In one way the TiVo allows conventional free-to-air TV (FTA TV) to better compete with Cable TV and Internet TV, by making it more interactive. In another way it threatens FTA TV by introducing a device which can bypass it into the viewer's home. But then a home computer with a broadband connection can already provide many TV-like services. Existing broadcasters will be hoping that viewers will not notice the TiVo is really a computer dressed up as a TV and will continue with its user friendly interface, locked into existing broadcasters.

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Thursday, March 15, 2007

Web to Set Tob Box video download the end of TV?

Amazon Unbox on TiVoAmazon is now offering digital videos by download onto TiVo Digital Video Recorders (DVRs). Amazon keeps a record of what was bought and allows the user to download it again (if they erase their hard disk).

The interface for PCs is much the same as for books on Amazon. I am not sure what it looks like on a TiVo. Also I am not sure how well this will sell. Amazon has had digital video download sales and rentals for PCs for some time. I haven't exactly noticed a lot of rentals or sales in my Amazon Associate store.

It will be interesting to see what effect video downloads has on Australia's limited broadband.

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Monday, February 19, 2007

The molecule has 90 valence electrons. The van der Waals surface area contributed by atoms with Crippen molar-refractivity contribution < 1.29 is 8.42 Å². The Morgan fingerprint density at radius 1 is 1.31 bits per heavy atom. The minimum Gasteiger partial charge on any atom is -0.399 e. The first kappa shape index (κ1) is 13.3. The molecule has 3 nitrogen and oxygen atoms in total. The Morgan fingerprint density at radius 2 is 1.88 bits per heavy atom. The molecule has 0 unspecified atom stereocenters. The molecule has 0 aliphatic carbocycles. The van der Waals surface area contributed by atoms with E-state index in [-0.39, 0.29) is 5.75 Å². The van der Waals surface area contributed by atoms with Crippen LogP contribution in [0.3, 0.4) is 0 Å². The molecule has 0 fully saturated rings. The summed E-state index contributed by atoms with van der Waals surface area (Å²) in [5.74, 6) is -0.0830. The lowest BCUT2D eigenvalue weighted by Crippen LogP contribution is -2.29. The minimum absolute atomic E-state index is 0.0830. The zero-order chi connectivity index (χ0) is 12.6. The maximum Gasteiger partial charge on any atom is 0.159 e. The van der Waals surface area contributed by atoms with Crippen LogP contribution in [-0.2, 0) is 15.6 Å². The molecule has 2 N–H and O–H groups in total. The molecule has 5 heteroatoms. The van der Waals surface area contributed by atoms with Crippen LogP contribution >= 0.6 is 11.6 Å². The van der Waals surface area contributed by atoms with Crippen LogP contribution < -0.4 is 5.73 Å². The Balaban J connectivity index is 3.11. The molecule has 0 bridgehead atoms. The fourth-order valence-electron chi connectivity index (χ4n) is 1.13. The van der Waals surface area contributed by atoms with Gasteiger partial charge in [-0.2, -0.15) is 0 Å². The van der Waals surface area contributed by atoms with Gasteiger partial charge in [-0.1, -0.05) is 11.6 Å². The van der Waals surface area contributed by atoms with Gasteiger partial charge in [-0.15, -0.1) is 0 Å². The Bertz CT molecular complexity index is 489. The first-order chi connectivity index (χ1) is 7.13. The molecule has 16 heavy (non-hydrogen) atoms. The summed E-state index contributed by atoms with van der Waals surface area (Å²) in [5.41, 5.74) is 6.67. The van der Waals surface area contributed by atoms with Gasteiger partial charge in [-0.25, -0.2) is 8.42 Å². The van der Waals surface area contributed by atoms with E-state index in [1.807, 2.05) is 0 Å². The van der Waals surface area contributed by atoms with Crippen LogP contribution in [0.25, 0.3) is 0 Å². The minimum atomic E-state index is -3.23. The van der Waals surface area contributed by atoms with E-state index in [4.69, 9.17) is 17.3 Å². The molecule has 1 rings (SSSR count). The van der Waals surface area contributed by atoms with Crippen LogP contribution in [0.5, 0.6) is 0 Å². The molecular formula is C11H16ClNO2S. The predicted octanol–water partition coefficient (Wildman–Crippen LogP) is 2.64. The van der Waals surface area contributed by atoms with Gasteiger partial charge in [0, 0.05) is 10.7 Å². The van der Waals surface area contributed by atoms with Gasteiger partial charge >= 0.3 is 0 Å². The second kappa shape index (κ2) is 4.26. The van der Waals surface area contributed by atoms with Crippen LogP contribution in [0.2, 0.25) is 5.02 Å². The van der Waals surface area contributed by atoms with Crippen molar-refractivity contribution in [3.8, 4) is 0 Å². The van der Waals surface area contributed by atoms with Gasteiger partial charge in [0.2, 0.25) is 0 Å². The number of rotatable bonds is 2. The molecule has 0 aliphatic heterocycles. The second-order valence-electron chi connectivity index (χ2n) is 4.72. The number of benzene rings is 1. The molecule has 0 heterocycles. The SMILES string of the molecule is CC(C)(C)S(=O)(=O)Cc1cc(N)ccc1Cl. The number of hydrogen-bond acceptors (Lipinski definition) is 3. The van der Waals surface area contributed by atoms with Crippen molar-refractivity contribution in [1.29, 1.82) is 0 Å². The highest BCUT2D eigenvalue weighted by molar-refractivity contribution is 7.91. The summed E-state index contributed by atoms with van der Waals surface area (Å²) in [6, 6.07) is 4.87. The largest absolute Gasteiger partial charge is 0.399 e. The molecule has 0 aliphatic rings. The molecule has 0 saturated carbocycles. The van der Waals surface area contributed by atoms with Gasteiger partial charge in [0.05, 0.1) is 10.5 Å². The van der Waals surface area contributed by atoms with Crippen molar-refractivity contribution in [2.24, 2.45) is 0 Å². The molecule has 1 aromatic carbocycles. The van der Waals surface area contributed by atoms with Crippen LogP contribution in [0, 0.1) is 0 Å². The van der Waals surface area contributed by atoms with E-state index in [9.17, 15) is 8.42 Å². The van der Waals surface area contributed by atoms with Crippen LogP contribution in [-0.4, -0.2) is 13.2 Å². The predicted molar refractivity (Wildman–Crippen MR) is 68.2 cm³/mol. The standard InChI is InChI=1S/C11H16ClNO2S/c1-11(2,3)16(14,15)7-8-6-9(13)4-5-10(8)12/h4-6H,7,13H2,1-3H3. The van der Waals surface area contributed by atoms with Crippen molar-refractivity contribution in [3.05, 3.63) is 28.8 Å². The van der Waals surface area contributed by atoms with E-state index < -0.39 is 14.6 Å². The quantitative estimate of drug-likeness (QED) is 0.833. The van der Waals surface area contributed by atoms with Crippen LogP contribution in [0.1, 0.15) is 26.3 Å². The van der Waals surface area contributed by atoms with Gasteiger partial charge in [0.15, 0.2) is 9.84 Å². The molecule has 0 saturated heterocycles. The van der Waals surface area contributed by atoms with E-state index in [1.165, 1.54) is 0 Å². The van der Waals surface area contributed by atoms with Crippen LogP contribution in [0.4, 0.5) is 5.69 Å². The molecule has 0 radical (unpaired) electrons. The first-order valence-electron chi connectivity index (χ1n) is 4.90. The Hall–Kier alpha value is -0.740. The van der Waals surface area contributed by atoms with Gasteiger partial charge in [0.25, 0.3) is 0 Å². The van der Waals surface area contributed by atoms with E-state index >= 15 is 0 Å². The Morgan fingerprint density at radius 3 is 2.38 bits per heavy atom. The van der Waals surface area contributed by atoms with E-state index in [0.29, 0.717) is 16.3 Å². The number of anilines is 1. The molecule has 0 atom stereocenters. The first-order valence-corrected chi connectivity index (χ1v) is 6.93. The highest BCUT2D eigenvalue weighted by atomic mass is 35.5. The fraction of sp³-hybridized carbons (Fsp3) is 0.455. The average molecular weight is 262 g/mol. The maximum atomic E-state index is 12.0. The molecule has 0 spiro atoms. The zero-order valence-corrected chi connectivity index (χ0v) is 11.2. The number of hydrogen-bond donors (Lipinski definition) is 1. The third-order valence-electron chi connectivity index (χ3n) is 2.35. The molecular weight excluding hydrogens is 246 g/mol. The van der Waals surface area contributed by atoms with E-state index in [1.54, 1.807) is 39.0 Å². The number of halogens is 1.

Download Movies to Set Top Box from Web Store

There are a lot of reports in the media about video and TV available on-line. However, this is still a lot harder then it looks. You need a lot of bandwidth to download broadcast quality video (some services are only offering thumbnail size images). Some free services are full of pirated TV shows, uploaded by viewers. It is not clear if the average person wants to watch TV on their computer. One interesting alternative is the partnership between Amazon and TiVo. have a service to sell or rent videos online: Unbox Video Downloads. These are a mixture of old moves and TV shows. Buying a download costs a bit less than a DVD. Rentals are a few dollars each. As an example the DVD of Al Gore's "An Inconvenient Truth" is $US19.99, whereas the download is $US14.95 to buy or $US3.99 to rent. But you need the broadband connection and to fiddle around with a computer to watch the download.

Amazon has now done a deal with TiVo, to allow videos to be downloaded direct to broadband connected TiVo set top boxes. The video is downloaded direct to the hard disk in the STB:
"Amazon and TiVo have joined forces to offer movies and TV shows that can be downloaded straight to TiVo DVRs via the set-top box's broadband Internet connection. "Amazon Unbox on TiVo" bridges the gap between Internet video and TV, offering a practical method of viewing Web-gathered content, but the offering may be too little too late for TiVo.

If hours of prerecorded TV content aren't enough for TiVo (Nasdaq: TIVO) subscribers, Amazon (Nasdaq: AMZN) will offer a solution. The digital video recorder (DVR) pioneer and the supersized online retailer announced their new "Amazon Unbox on TiVo" (AUT) service Wednesday.

For Amazon, the joint venture provides a captive audience more than one million strong.

For TiVo, the service adds another compelling feature to the device. However, will it attract new users? Will it be enough for a company that has all but been shut out of the market it created? ..."

From: Amazon, TiVo Partner for Direct-to-TV Downloads, By Walaika Haskins, 02/07/07, E-commerce Times